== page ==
For the moment only – because I know there is so much to do. If it were so easy to create new Zionists and defenders of Israel through outdoor grills and Mediterranean air, I suspect Israel’s future would seem immutable, rendering the politics of who American Zionists choose as the 44th President inane as could be. Yet, my son’s attachment comes from what he sees in my heart and eyes as much as from the school he attends. His being there only raised it to the surface. For so many, attachment is lacking and that is where the work needs to begin.
What Israel needs is a new approach to an old problem. Keeping it important—making it central—to the lives and hearts of people around the world, living in an evermore secularized and assimilated society. Many young Israelis themselves, tired of living in a perpetual state of war and with internal religious struggles, no longer feel the Zionism their grandparents believed in as they fought for the country’s right to be born, or even the Zionism their parents believed in as they fought for the country’s ability to survive. For the Twentysomethings, Entebbe is a story one reads about in a history book and the reunification of Jerusalem happened before their parents were born.
Instead, daunting questions stemming from as far back as Sabra and Shatila haunt Israelis. Continued with failed terrorist assassination attempts, bad press in Jenin more recently, as well as Gaza and Amona, the Second Lebanon War fiasco, and then the countless, pointless and absolutely heartbreaking collection of corruption stories on every level of Israel’s government and of every variety - from money to sex. Israel was supposed to be the savior of the Jewish people and the return to Zion that God promised in the Bible. Yet, debates linger among Jews themselves regarding whether Israel today is that redemption from Diaspora. How to fix it remains at issue, and while the hard answers can be debated for centuries beyond my lifetime, the simple solution for now is better public relations.
What began for me as a just a fun trip sparked a fire in me that has burned ever since. Back then I would argue with my father in law the rights and wrongs - often from the wounded dove's point of view. Time, work, knowledge and experience have brought me closer to the point of view he had always taken on faith. Yet, I also know that making the case for Israel is never simple.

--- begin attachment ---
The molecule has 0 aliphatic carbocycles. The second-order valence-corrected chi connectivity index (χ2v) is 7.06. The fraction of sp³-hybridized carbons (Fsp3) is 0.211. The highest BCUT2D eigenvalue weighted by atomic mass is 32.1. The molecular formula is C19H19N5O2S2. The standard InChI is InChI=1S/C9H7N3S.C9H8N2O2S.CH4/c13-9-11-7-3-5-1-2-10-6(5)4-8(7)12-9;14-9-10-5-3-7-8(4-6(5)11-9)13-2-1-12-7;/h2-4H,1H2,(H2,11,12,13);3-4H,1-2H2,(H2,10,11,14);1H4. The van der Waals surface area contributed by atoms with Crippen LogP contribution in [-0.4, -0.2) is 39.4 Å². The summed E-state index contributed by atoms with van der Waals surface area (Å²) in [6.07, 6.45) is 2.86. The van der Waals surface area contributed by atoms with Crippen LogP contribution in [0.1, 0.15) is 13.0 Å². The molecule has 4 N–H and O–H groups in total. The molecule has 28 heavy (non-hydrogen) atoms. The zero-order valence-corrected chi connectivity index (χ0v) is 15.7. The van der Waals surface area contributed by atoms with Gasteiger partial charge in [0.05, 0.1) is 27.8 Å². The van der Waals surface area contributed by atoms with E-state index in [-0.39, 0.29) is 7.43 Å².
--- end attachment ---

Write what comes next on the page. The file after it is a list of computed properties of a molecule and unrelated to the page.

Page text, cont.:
Today, we’re all about cell phones and fancy cars, trendy clothes and American Idol, Facebook and JDate. What Israel needs now is less talk about politics, less news about internal and external troubles and more about what Israel offers our world. Just about all that we are, from Asia to the Americas, developed, underdeveloped and undeveloped, stems from some iconic trend, personality or technology; and Israel, as small as it may seem, has advanced enough of all to celebrate. Much of what we know and have today is irrefutably connected to Israel.
Advances in technology, like harnessing the sun and now water to replace oil as an energy resource; Internet applications within Microsoft to Google stem from Israel’s Silicon Wadi; medicine, biomedicine and stem cell advances far beyond most other countries; and culture, music and art as well as production of some of today’s mainstream celebrities like the Apple songstress Yael Naïm, American Idol Elliot Yamin, Natalie Portman, and the infamous Gene Simmons, are all what Israel can and should be known for.
That is the Israel that our children will look to, and that is the Israel that will survive the daily news and routine thrashing from her mendacious opponents who choose to ignore facts for rhetorical one-upmanship. If Israel can learn to deal with its own internal strife and make an organized effort to promote what’s good and relevant to today’s generation, then my fond memories of debating in Israel’s pubs and watching the sunrise over Masada as I escaped New York to chase a dream can be succeeded by my own child’s memory of eating schnitzel and chummos at a sidewalk café while infusing his longing for Israel into his children one day.